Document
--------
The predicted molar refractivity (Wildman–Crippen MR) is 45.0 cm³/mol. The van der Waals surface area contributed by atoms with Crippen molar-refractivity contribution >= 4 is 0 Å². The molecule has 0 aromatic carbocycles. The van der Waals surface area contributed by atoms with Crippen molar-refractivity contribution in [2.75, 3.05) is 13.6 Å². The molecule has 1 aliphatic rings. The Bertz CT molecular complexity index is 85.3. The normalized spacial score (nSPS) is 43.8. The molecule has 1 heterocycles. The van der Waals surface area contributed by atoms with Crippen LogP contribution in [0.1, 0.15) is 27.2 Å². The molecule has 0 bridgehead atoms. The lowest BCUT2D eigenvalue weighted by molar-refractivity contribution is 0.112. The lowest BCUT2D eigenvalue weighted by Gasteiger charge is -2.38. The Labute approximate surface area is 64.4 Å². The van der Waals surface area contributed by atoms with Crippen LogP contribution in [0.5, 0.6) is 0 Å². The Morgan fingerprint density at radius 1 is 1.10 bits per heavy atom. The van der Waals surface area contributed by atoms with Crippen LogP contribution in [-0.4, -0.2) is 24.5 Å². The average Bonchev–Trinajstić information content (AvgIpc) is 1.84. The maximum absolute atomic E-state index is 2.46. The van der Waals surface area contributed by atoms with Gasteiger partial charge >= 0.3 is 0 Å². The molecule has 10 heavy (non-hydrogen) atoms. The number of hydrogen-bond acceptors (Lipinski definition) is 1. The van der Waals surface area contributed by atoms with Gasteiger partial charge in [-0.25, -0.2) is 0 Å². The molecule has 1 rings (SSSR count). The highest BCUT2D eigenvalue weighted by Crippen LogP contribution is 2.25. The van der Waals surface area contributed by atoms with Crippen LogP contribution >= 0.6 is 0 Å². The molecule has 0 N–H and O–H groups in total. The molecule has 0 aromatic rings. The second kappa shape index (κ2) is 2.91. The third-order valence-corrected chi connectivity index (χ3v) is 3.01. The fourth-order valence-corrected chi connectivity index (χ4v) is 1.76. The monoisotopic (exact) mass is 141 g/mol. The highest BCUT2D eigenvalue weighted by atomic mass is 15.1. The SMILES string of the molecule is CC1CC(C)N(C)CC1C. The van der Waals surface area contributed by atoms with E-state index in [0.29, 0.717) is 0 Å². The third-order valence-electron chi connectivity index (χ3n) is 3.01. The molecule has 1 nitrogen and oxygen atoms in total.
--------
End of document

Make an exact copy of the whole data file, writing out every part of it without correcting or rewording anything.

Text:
The predicted molar refractivity (Wildman–Crippen MR) is 45.0 cm³/mol. The van der Waals surface area contributed by atoms with Crippen molar-refractivity contribution >= 4 is 0 Å². The molecule has 0 aromatic carbocycles. The van der Waals surface area contributed by atoms with Crippen molar-refractivity contribution in [2.75, 3.05) is 13.6 Å². The molecule has 1 aliphatic rings. The Bertz CT molecular complexity index is 85.3. The normalized spacial score (nSPS) is 43.8. The molecule has 1 heterocycles. The van der Waals surface area contributed by atoms with Crippen LogP contribution in [0.1, 0.15) is 27.2 Å². The molecule has 0 bridgehead atoms. The lowest BCUT2D eigenvalue weighted by molar-refractivity contribution is 0.112. The lowest BCUT2D eigenvalue weighted by Gasteiger charge is -2.38. The Labute approximate surface area is 64.4 Å². The van der Waals surface area contributed by atoms with Crippen LogP contribution in [0.5, 0.6) is 0 Å². The Morgan fingerprint density at radius 1 is 1.10 bits per heavy atom. The van der Waals surface area contributed by atoms with Crippen LogP contribution in [-0.4, -0.2) is 24.5 Å². The average Bonchev–Trinajstić information content (AvgIpc) is 1.84. The maximum absolute atomic E-state index is 2.46. The van der Waals surface area contributed by atoms with Gasteiger partial charge >= 0.3 is 0 Å². The molecule has 10 heavy (non-hydrogen) atoms. The number of hydrogen-bond acceptors (Lipinski definition) is 1. The van der Waals surface area contributed by atoms with Gasteiger partial charge in [-0.25, -0.2) is 0 Å². The molecule has 1 rings (SSSR count). The highest BCUT2D eigenvalue weighted by Crippen LogP contribution is 2.25. The van der Waals surface area contributed by atoms with Crippen LogP contribution >= 0.6 is 0 Å². The molecule has 0 N–H and O–H groups in total. The molecule has 0 aromatic rings. The second kappa shape index (κ2) is 2.91. The third-order valence-corrected chi connectivity index (χ3v) is 3.01. The fourth-order valence-corrected chi connectivity index (χ4v) is 1.76. The monoisotopic (exact) mass is 141 g/mol. The highest BCUT2D eigenvalue weighted by atomic mass is 15.1. The SMILES string of the molecule is CC1CC(C)N(C)CC1C. The van der Waals surface area contributed by atoms with E-state index in [0.29, 0.717) is 0 Å². The third-order valence-electron chi connectivity index (χ3n) is 3.01. The molecule has 1 nitrogen and oxygen atoms in total.